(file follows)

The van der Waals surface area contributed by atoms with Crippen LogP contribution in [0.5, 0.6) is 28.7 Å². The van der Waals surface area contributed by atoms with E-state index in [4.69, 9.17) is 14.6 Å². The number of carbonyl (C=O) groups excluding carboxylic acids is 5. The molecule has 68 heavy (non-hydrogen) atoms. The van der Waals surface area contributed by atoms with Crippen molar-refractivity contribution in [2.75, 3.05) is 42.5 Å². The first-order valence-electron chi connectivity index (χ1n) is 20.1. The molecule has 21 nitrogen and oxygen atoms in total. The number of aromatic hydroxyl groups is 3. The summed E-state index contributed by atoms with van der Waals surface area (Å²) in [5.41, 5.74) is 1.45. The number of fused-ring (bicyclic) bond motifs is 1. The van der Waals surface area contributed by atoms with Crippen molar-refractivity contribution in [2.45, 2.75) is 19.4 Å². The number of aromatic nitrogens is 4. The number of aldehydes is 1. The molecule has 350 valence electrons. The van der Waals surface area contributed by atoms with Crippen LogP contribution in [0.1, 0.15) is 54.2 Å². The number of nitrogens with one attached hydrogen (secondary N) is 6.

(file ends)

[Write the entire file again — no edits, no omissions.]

The van der Waals surface area contributed by atoms with Crippen LogP contribution in [0.5, 0.6) is 28.7 Å². The van der Waals surface area contributed by atoms with E-state index in [4.69, 9.17) is 14.6 Å². The number of carbonyl (C=O) groups excluding carboxylic acids is 5. The molecule has 68 heavy (non-hydrogen) atoms. The van der Waals surface area contributed by atoms with Crippen molar-refractivity contribution in [2.75, 3.05) is 42.5 Å². The first-order valence-electron chi connectivity index (χ1n) is 20.1. The molecule has 21 nitrogen and oxygen atoms in total. The number of aromatic hydroxyl groups is 3. The summed E-state index contributed by atoms with van der Waals surface area (Å²) in [5.41, 5.74) is 1.45. The number of fused-ring (bicyclic) bond motifs is 1. The van der Waals surface area contributed by atoms with Crippen molar-refractivity contribution in [2.45, 2.75) is 19.4 Å². The number of aromatic nitrogens is 4. The number of aldehydes is 1. The molecule has 350 valence electrons. The van der Waals surface area contributed by atoms with Crippen LogP contribution in [0.1, 0.15) is 54.2 Å². The number of nitrogens with one attached hydrogen (secondary N) is 6.